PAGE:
When Stanford’s Chiney Ogwumike drove the lane on a fast break in the second half, her elbow slammed into the face of UCLA freshman guard Kari Korver, who went down immediately.
Within seconds, however, Korver bounced right back up. Even as blood oozed down her face, she didn’t flinch.
UCLA played with that same toughness for much of its match against Stanford before ultimately falling short in a 68-57 loss.
The Bruins’ shortcomings were most evident on the glass, where the Cardinal outmuscled them for a plus-seven rebounding advantage.
No. 4 Stanford (24-2, 13-1 Pac-12) set that tone early, grabbing four offensive rebounds on one possession in the first few minutes.
“I thought our team played very good defense. I thought we forced the kind of first shots we wanted to. (But) Stanford was relentless on the glass, and I thought that really was the difference in the game,” said coach Cori Close.
When the No. 17 Bruins (19-6, 10-4) took the floor for the opening tipoff, the raucous Pauley Pavilion crowd rose to its feet and roared loudly, hoping to spur a gigantic upset.
At first, UCLA responded to nearly every Stanford punch with one of its own.
There was Korver swishing in a corner three following back-to-back buckets by the Cardinal.
There was junior guard Thea Lemberger rattling home a baseline and-one floater as the shot clock expired, after five straight Stanford points.
And there was senior forward Alyssia Brewer hustling to tap a deflection off a Stanford player’s leg out of bounds for the turnover, stifling the Cardinal’s offensive momentum.
But sustaining the heavyweight fight for forty minutes was the key, and the Bruins weren’t able to rise to the challenge.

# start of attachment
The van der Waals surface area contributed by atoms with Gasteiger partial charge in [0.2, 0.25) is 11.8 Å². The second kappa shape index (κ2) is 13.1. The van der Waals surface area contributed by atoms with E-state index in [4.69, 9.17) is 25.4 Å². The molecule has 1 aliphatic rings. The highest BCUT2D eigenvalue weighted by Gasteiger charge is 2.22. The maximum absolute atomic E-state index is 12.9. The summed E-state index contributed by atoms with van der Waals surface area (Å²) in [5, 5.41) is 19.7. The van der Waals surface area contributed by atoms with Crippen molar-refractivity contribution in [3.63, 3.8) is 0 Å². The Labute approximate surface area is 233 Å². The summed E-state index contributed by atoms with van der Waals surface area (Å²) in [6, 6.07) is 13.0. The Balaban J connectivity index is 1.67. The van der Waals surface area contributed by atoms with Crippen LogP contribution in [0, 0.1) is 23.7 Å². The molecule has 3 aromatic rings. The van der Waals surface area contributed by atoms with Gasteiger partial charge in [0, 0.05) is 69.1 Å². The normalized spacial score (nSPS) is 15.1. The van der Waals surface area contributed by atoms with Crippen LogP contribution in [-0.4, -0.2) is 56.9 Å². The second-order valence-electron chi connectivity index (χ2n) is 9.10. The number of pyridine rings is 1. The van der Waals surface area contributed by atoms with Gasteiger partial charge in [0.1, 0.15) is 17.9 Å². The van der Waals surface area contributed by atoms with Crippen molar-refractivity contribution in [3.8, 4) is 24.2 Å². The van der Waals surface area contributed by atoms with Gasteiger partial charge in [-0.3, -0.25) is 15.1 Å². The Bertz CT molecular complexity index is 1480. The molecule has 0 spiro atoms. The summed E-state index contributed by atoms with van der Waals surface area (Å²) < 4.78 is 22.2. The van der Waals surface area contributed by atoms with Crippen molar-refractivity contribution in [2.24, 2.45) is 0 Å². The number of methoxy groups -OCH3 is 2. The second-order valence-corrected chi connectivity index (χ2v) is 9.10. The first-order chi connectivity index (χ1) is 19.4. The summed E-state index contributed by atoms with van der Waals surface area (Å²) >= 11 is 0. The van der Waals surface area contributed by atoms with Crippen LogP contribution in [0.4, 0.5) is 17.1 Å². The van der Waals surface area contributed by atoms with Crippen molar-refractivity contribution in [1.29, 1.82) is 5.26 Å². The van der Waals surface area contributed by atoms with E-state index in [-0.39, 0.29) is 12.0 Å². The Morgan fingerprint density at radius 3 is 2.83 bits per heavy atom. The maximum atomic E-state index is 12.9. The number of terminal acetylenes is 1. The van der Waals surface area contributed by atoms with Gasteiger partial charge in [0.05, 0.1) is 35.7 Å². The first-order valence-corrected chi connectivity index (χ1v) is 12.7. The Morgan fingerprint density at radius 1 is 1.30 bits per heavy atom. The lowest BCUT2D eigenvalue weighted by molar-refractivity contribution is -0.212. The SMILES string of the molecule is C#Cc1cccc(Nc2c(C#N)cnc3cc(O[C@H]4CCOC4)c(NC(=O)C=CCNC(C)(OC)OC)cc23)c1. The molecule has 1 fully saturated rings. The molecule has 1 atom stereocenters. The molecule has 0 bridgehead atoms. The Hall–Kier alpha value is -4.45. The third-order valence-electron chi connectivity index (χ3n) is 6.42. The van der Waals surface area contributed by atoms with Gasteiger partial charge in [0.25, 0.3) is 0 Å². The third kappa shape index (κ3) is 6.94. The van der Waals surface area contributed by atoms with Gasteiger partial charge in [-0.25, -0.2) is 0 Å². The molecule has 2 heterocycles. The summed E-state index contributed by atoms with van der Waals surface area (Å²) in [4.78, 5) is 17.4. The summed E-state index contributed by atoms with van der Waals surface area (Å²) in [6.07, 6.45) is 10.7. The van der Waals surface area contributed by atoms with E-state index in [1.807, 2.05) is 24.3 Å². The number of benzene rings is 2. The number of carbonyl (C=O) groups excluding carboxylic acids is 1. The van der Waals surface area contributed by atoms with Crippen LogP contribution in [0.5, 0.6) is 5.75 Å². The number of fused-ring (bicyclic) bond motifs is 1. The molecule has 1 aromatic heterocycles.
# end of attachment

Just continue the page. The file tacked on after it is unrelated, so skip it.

“I thought we had about a two minute segment (midway through the second half) where we made a few mistakes and we lowered our intensity and our focus, and we got frustrated,” Close said.
During that decisive stretch, Stanford’s offense caught fire, while a once-energized UCLA team fell flat, allowing a nine-point Stanford lead to balloon to sixteen points.
“I think we tell ourselves, ‘We’re going to fight no matter what, and I think that’s what we did today as a team, and it just came down to those little things and those small mental breakdowns,” said Brewer.
Still, the Bruins’ efforts on Sunday were a vast 180-degree turnaround from those on Friday against the No. 6 California Golden Bears (23-2, 12-1).
Cal harassed UCLA on defense, allowing the Bruins little separation, both on and off the ball.
“(UCLA’s) talented, they’re tough, they’re aggressive, they’re physical, I mean that’s what they do. They kind of overpower people,” said Cal coach Lindsay Gottlieb.
“And we knew it was going to be important … to kind of send a message, ‘That’s not going to happen tonight.’”
It didn’t happen, as UCLA succumbed to Cal’s aggressive play. In fact, the Bruins had trouble even registering a pulse as the Bears smothered them for their worst loss of the season, 79-51.
Now, after a winless weekend against the Bay Area area schools, UCLA will play its crosstown rival USC (8-17, 5-9) tonight at the Galen Center.